Only Russian is spoken in this U.S. classroom

The Cyrillic alphabet is a common sight in a Virginia classroom where American students speak only Russian in class and respond only to Russian names.

Determined to solve the mysterious riddle of the Russian language, a group of American students and teachers are participating in a total immersion course.

This language immersion helps students make progress in learning the Russian language in just a few weeks. And for American teachers who teach Russian, it’s a chance to meet their colleagues and improve language skills.

The adults take part in a two-week training course for teachers of Russian, while students are in a four-week immersion program for students from sixth to 12th grade in Fairfax County, Virginia.

The students in the course are not alone in their eagerness to learn the language. According to Forbes magazine, Russian is among the top 10 most popular languages for American college students.

The course is one of several foreign language courses within STARTALK, a program launched during George W. Bush’s presidency as part of a U.S. national security strategy. Arabic, Chinese, Hindi, Persian and Russian were named “critical-need” foreign languages.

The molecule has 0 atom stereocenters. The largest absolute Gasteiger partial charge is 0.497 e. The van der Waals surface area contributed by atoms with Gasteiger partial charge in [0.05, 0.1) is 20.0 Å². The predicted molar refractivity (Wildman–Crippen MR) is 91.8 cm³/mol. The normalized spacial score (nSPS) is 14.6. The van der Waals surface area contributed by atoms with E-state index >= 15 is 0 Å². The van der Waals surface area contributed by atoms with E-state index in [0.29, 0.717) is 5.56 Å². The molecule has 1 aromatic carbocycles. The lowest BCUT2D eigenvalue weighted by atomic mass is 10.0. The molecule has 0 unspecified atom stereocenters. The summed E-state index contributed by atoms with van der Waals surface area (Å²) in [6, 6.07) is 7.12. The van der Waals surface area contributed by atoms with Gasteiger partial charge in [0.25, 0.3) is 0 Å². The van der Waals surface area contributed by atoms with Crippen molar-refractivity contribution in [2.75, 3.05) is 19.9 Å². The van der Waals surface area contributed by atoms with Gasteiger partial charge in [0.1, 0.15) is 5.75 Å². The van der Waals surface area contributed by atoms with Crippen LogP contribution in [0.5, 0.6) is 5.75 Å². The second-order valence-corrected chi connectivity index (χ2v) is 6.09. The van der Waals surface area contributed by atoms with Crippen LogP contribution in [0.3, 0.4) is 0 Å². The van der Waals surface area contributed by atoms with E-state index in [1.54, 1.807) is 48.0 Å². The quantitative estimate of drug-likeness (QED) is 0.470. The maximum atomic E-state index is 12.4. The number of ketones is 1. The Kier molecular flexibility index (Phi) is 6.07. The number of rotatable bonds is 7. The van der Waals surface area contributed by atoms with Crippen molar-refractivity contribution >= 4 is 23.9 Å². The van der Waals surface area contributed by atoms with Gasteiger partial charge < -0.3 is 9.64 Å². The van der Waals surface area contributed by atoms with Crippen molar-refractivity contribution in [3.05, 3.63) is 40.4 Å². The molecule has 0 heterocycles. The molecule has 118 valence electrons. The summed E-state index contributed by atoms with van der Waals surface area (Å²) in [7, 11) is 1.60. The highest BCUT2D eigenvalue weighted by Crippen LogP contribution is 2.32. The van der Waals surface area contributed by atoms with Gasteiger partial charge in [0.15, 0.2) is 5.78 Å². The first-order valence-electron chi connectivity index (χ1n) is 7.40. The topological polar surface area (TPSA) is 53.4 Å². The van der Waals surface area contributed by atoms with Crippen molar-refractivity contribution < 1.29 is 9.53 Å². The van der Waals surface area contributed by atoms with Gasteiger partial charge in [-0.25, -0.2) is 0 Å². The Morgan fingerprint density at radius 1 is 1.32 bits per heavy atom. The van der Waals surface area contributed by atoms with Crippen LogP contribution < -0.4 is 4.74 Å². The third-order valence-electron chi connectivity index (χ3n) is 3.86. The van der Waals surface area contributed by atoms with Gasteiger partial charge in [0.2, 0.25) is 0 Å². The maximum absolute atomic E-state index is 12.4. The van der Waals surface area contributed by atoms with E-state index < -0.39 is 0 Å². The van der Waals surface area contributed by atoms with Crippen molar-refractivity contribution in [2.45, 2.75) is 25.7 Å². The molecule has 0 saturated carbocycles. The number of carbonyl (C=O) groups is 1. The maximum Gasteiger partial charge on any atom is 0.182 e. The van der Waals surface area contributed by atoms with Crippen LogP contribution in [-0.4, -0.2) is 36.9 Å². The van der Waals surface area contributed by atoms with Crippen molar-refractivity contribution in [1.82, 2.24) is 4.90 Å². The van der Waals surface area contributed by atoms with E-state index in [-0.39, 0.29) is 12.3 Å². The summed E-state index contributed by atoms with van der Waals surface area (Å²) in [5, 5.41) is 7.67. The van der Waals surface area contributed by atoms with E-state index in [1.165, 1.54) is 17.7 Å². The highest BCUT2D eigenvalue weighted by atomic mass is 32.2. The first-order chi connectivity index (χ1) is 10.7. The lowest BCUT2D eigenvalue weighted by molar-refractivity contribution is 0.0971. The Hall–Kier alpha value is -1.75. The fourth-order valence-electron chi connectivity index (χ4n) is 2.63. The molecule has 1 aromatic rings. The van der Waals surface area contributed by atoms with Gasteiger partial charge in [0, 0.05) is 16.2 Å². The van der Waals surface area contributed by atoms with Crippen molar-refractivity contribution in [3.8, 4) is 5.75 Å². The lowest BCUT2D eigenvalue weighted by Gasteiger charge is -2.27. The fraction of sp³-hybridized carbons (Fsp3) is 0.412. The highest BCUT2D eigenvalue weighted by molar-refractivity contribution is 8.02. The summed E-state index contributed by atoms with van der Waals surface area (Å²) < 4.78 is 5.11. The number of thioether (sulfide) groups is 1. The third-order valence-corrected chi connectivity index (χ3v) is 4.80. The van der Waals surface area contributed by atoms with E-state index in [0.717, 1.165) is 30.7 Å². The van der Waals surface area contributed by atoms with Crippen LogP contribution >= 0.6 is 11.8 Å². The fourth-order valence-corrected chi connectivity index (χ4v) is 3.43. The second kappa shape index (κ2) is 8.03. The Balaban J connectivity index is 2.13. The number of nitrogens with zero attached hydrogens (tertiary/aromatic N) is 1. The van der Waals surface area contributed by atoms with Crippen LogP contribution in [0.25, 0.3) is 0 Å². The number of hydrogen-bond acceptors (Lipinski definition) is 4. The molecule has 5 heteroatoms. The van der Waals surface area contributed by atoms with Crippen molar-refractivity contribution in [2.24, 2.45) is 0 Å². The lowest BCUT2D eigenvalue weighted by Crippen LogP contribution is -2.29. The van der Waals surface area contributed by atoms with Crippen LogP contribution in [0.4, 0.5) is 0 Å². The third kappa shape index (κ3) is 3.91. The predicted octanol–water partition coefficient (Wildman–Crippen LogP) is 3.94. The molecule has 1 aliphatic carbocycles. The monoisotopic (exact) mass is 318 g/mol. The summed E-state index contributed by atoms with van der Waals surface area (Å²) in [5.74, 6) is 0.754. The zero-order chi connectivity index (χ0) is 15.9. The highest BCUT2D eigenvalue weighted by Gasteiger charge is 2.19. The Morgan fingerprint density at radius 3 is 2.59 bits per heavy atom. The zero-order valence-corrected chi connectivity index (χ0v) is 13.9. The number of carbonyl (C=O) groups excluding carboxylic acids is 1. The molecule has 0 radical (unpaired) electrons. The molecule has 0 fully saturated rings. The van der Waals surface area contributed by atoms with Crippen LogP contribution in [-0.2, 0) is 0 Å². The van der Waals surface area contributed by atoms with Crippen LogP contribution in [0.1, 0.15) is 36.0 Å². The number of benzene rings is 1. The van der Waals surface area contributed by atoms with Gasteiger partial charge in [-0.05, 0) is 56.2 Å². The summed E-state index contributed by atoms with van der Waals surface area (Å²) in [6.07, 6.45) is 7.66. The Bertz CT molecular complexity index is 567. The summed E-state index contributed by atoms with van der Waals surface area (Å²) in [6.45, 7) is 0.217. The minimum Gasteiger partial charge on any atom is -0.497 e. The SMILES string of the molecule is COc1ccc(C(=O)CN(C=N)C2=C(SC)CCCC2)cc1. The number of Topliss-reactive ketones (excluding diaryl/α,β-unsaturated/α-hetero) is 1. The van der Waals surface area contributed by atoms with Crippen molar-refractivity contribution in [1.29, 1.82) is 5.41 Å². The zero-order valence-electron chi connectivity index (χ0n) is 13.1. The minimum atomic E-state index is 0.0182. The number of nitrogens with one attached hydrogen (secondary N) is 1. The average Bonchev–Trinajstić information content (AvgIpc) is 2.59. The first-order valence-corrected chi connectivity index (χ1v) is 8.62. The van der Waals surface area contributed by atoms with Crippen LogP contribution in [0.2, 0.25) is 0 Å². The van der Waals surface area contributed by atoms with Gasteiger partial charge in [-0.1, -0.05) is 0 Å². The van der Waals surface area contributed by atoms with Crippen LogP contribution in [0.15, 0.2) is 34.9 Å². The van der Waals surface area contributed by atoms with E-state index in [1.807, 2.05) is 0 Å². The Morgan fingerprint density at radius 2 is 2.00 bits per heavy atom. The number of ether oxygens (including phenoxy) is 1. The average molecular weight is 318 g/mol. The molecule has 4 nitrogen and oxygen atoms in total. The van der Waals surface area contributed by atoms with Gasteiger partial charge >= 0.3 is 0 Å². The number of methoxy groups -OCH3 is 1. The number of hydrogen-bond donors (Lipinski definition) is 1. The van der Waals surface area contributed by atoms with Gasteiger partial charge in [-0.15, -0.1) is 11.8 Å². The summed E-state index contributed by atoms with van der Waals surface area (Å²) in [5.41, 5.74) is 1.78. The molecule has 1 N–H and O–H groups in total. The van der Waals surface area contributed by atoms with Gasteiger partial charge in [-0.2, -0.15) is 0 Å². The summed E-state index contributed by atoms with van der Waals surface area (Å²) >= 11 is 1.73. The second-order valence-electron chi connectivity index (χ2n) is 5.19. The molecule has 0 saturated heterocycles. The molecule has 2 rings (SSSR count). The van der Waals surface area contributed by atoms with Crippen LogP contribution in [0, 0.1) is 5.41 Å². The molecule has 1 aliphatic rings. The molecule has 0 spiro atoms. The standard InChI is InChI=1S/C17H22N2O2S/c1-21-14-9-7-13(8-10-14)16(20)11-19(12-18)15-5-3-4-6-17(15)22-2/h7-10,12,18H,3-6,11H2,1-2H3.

Charles Byrd, professor of Russian at the University of Georgia and a STARTALK program participant, said that American students are interested in Russian, but many find it very hard to learn and master.

Joseph Doran, 19, has been to Russia, where he says he ate borscht seven times a week and took walks along the Volga, a symbolic river in Russian culture. Doran is an assistant teacher at STARTALK, and students call him by his chosen Russian name, Joseph Timofeyevich.

“I love Russian culture, language. I love reading Russian classical literature,” Doran said. “It is a very interesting language. Russian people are very nice. I love the opportunities that open to me because I know Russian.”

Betsy Sandstrom, a program director at STARTALK, says that, for many students, learning a foreign language is an important first step into their future careers. Knowing more than one language also has other benefits.

“They have different interests. One person wants to become a Russian language teacher, another wants to be a politician,” she said. “Knowledge of any foreign language is needed. And Russia is the largest country in the world.”